Now There Are Better Ways Than BMI Charts to Assess Health Risks

The body mass index is flawed, and medicine now has better options to measure obesity

Illustration of a woman being given a physical examination, including blood samples, blood pressure and waist measurements

According to standard calculations, my husband’s body mass index (BMI) is too high. Yet he is the fittest person I know—an athlete carrying plenty of muscle and very little fat.

Therein lies the problem with BMI. Derived by dividing someone’s weight in kilograms by the square of their height in meters, a BMI number classifies a person as underweight (less than 18.5), normal weight (18.5 to 24.9), overweight (25 to 29.9) or obese (30 or more). But that simple formula obscures critical details such as the difference between muscle and fat. When it comes to individual health risks, those details tell the real story.

The shortcomings of BMI have been recognized for decades. Yet physicians kept using it as a quick way to diagnose obesity and as a proxy for overall health. “It made life really easy,” says clinical psychologist Cynthia Bulik, founding director of the University of North Carolina Center of Excellence for Eating Disorders. “It also led to a type of tunnel vision.”

Equating a slightly high BMI with poor health isn’t always accurate. The American Medical Association acknowledged as much when it announced last June that BMI alone is an imperfect measure and that clinical practice needs to change.

The new thinking on BMI does not negate the need to address the health risks associated with a high body-fat percentage. In 2013 the AMA recognized obesity as a disease and noted that it often leads to many dangerous conditions, including cancer, diabetes and heart disease. The risks of obesity haven’t changed. For the time being, however, insurers still rely on BMI to determine people’s eligibility for bariatric surgery and most weight-loss drugs, including popular new options such as Wegovy.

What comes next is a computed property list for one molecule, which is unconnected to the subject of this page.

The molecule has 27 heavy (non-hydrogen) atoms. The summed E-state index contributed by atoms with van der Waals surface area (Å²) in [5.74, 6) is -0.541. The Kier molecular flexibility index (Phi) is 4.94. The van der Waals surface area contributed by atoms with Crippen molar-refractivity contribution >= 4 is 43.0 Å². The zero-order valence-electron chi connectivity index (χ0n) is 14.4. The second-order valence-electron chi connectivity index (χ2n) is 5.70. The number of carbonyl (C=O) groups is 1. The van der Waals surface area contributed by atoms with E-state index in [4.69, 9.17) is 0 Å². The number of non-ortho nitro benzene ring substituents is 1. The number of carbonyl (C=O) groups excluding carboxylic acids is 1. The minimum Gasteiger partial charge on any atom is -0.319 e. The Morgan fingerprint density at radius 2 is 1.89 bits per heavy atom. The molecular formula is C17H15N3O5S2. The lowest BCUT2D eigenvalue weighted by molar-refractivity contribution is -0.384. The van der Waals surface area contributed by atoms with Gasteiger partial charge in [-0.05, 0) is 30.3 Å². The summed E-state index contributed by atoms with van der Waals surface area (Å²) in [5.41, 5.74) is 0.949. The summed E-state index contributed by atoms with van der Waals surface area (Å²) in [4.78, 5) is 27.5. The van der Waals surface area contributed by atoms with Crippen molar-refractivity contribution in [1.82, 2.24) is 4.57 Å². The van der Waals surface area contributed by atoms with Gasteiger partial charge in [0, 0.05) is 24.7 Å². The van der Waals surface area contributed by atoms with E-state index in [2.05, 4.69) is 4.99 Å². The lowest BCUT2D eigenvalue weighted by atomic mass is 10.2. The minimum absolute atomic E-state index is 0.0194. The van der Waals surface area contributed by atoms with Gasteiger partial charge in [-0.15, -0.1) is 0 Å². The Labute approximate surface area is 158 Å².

A recent study showed just how imprecise BMI can be. Yftach Gepner, a physiologist and epidemiologist at Tel Aviv University, and his colleagues looked at data on about 3,000 Israeli men and women. Roughly one third of those whose BMI placed them in the normal range were found to be obese when their actual body fat was measured. And a third of those who were identified as overweight by their BMI had normal amounts of body fat. “If you are combining the misclassification on both sides,” Gepner says, using BMI to determine obesity “is like flipping a coin.”

Not only does BMI fail to distinguish between muscle and fat, but it says nothing about where that fat sits in your body, says Priya Jaisinghani, an endocrinologist and specialist in obesity at N.Y.U. Langone Health in New York City. With fat, as with real estate, location matters. Abdominal fat confers higher risk, as does fat around vital organs. A 2018 study looked at magnetic resonance imaging scans—the gold standard for body-composition research—collected by the U.K. Biobank, a large biomedical database. The results showed that people with fat concentrated in their abdomen had higher risk for type 2 diabetes, heart disease and metabolic disease than did people with the same BMI and of the same age whose fat was spread through other parts of their body.

A further problem is that BMI is based on height and weight tables developed using data from non-Hispanic white people, mostly men. Yet researchers now know that race, ethnicity, sex and age affect body composition and health risks differently. For instance, Black people tend to have greater muscle mass and thus may be misclassified as obese on the basis of BMI. The opposite is true for Asians, who tend to have more body fat at lower BMIs, so their actual disease risks may be missed.

Although BMI has value for assessing obesity at a population level, better methods exist for individuals. “The key is not to use BMI on its own as an index of health,” Bulik says. To properly assess health, doctors should combine the index with measures such as waist circumference, blood pressure and cholesterol levels. Bioelectrical impedance analysis, which uses electric signals to tell fat from muscle in the body, is becoming more common in medical offices. “In a very few years it is going to become standard,” Gepner says. DEXA scans, a type of x-ray imaging that can distinguish between muscle and fat, and MRI also can be used to measure body fat, although they tend to be more costly and are therefore less accessible.

With so many alternatives available, no one, including health-care workers, should give BMI too much weight.

This is an opinion and analysis article, and the views expressed by the author or authors are not necessarily those of Scientific American.

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